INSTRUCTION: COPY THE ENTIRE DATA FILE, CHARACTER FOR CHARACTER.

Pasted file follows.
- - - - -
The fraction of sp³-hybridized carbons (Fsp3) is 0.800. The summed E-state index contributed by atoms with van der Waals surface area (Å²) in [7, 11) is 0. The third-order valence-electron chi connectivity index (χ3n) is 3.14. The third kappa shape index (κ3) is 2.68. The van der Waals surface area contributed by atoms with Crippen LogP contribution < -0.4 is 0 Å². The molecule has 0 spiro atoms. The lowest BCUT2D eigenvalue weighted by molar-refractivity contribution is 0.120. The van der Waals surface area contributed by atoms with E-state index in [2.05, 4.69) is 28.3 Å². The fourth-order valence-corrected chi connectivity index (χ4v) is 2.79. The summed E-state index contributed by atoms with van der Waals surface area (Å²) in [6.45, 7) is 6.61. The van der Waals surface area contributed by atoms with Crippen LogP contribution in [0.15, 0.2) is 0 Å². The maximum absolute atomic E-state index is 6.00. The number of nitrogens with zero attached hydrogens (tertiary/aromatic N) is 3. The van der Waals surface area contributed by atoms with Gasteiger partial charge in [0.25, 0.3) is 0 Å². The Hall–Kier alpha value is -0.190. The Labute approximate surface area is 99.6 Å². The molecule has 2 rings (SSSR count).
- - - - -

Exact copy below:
The fraction of sp³-hybridized carbons (Fsp3) is 0.800. The summed E-state index contributed by atoms with van der Waals surface area (Å²) in [7, 11) is 0. The third-order valence-electron chi connectivity index (χ3n) is 3.14. The third kappa shape index (κ3) is 2.68. The van der Waals surface area contributed by atoms with Crippen LogP contribution < -0.4 is 0 Å². The molecule has 0 spiro atoms. The lowest BCUT2D eigenvalue weighted by molar-refractivity contribution is 0.120. The van der Waals surface area contributed by atoms with E-state index in [2.05, 4.69) is 28.3 Å². The fourth-order valence-corrected chi connectivity index (χ4v) is 2.79. The summed E-state index contributed by atoms with van der Waals surface area (Å²) in [6.45, 7) is 6.61. The van der Waals surface area contributed by atoms with Crippen LogP contribution in [0.15, 0.2) is 0 Å². The maximum absolute atomic E-state index is 6.00. The number of nitrogens with zero attached hydrogens (tertiary/aromatic N) is 3. The van der Waals surface area contributed by atoms with Gasteiger partial charge in [0.25, 0.3) is 0 Å². The Hall–Kier alpha value is -0.190. The Labute approximate surface area is 99.6 Å². The molecule has 2 rings (SSSR count).